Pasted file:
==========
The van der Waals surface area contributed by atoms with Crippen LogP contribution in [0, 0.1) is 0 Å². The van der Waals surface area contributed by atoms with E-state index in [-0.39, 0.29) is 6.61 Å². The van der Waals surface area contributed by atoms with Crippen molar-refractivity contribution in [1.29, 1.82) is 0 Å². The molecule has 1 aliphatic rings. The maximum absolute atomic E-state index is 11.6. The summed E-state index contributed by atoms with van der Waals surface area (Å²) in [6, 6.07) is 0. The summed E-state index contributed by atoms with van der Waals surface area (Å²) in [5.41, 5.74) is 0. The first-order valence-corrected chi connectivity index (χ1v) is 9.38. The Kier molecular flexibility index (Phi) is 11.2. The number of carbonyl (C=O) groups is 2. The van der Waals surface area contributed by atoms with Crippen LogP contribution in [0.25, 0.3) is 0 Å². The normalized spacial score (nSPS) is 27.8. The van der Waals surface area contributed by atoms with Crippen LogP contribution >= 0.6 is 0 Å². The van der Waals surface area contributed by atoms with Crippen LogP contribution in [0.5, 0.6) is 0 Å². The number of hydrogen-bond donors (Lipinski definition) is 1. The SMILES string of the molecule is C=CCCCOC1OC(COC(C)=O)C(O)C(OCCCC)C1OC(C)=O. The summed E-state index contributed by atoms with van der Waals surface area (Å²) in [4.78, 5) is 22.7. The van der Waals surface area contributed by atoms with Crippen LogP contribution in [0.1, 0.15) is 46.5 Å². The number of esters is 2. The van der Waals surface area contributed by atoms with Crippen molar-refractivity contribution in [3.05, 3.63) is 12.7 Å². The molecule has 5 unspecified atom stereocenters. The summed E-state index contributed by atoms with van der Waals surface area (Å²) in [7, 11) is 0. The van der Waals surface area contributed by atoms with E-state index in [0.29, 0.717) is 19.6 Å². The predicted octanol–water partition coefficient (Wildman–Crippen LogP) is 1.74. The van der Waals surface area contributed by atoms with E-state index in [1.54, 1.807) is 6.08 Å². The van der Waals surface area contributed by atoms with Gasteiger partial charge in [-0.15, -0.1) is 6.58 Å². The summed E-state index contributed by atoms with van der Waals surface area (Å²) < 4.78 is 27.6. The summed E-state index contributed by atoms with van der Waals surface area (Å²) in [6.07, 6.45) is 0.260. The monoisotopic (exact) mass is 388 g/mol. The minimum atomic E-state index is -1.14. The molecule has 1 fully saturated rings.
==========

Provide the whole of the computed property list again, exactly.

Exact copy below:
The van der Waals surface area contributed by atoms with Crippen LogP contribution in [0, 0.1) is 0 Å². The van der Waals surface area contributed by atoms with E-state index in [-0.39, 0.29) is 6.61 Å². The van der Waals surface area contributed by atoms with Crippen molar-refractivity contribution in [1.29, 1.82) is 0 Å². The molecule has 1 aliphatic rings. The maximum absolute atomic E-state index is 11.6. The summed E-state index contributed by atoms with van der Waals surface area (Å²) in [6, 6.07) is 0. The summed E-state index contributed by atoms with van der Waals surface area (Å²) in [5.41, 5.74) is 0. The first-order valence-corrected chi connectivity index (χ1v) is 9.38. The Kier molecular flexibility index (Phi) is 11.2. The number of carbonyl (C=O) groups is 2. The van der Waals surface area contributed by atoms with Crippen LogP contribution in [0.25, 0.3) is 0 Å². The normalized spacial score (nSPS) is 27.8. The van der Waals surface area contributed by atoms with Crippen LogP contribution >= 0.6 is 0 Å². The van der Waals surface area contributed by atoms with Crippen LogP contribution in [0.5, 0.6) is 0 Å². The number of hydrogen-bond donors (Lipinski definition) is 1. The SMILES string of the molecule is C=CCCCOC1OC(COC(C)=O)C(O)C(OCCCC)C1OC(C)=O. The summed E-state index contributed by atoms with van der Waals surface area (Å²) in [4.78, 5) is 22.7. The van der Waals surface area contributed by atoms with Crippen LogP contribution in [0.1, 0.15) is 46.5 Å². The number of esters is 2. The van der Waals surface area contributed by atoms with Crippen molar-refractivity contribution in [3.05, 3.63) is 12.7 Å². The molecule has 5 unspecified atom stereocenters. The summed E-state index contributed by atoms with van der Waals surface area (Å²) in [7, 11) is 0. The van der Waals surface area contributed by atoms with E-state index in [0.29, 0.717) is 19.6 Å². The predicted octanol–water partition coefficient (Wildman–Crippen LogP) is 1.74. The van der Waals surface area contributed by atoms with E-state index in [1.54, 1.807) is 6.08 Å². The van der Waals surface area contributed by atoms with Gasteiger partial charge in [-0.15, -0.1) is 6.58 Å². The summed E-state index contributed by atoms with van der Waals surface area (Å²) < 4.78 is 27.6. The summed E-state index contributed by atoms with van der Waals surface area (Å²) in [6.07, 6.45) is 0.260. The monoisotopic (exact) mass is 388 g/mol. The minimum atomic E-state index is -1.14. The molecule has 1 fully saturated rings.